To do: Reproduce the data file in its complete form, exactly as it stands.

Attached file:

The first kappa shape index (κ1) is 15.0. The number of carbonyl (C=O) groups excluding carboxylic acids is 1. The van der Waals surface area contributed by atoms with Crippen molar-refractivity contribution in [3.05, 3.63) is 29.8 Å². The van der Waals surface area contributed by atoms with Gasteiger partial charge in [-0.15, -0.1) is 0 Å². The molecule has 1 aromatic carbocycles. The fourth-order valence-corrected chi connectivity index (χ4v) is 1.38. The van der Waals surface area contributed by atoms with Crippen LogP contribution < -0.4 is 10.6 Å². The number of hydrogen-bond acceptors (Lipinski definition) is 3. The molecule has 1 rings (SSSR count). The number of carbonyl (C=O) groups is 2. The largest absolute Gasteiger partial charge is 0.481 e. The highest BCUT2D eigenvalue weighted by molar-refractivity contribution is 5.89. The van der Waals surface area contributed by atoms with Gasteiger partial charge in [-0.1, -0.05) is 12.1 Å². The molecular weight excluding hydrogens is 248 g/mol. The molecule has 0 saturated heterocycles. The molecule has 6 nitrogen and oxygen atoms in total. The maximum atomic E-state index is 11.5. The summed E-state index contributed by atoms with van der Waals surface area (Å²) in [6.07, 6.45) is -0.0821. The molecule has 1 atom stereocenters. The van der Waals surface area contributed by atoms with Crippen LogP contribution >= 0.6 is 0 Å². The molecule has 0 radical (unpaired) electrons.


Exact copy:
The first kappa shape index (κ1) is 15.0. The number of carbonyl (C=O) groups excluding carboxylic acids is 1. The van der Waals surface area contributed by atoms with Crippen molar-refractivity contribution in [3.05, 3.63) is 29.8 Å². The van der Waals surface area contributed by atoms with Gasteiger partial charge in [-0.15, -0.1) is 0 Å². The molecule has 1 aromatic carbocycles. The fourth-order valence-corrected chi connectivity index (χ4v) is 1.38. The van der Waals surface area contributed by atoms with Crippen LogP contribution < -0.4 is 10.6 Å². The number of hydrogen-bond acceptors (Lipinski definition) is 3. The molecule has 1 rings (SSSR count). The number of carbonyl (C=O) groups is 2. The largest absolute Gasteiger partial charge is 0.481 e. The highest BCUT2D eigenvalue weighted by molar-refractivity contribution is 5.89. The van der Waals surface area contributed by atoms with Gasteiger partial charge in [-0.1, -0.05) is 12.1 Å². The molecular weight excluding hydrogens is 248 g/mol. The molecule has 0 saturated heterocycles. The molecule has 6 nitrogen and oxygen atoms in total. The maximum atomic E-state index is 11.5. The summed E-state index contributed by atoms with van der Waals surface area (Å²) in [6.07, 6.45) is -0.0821. The molecule has 1 atom stereocenters. The van der Waals surface area contributed by atoms with Crippen LogP contribution >= 0.6 is 0 Å². The molecule has 0 radical (unpaired) electrons.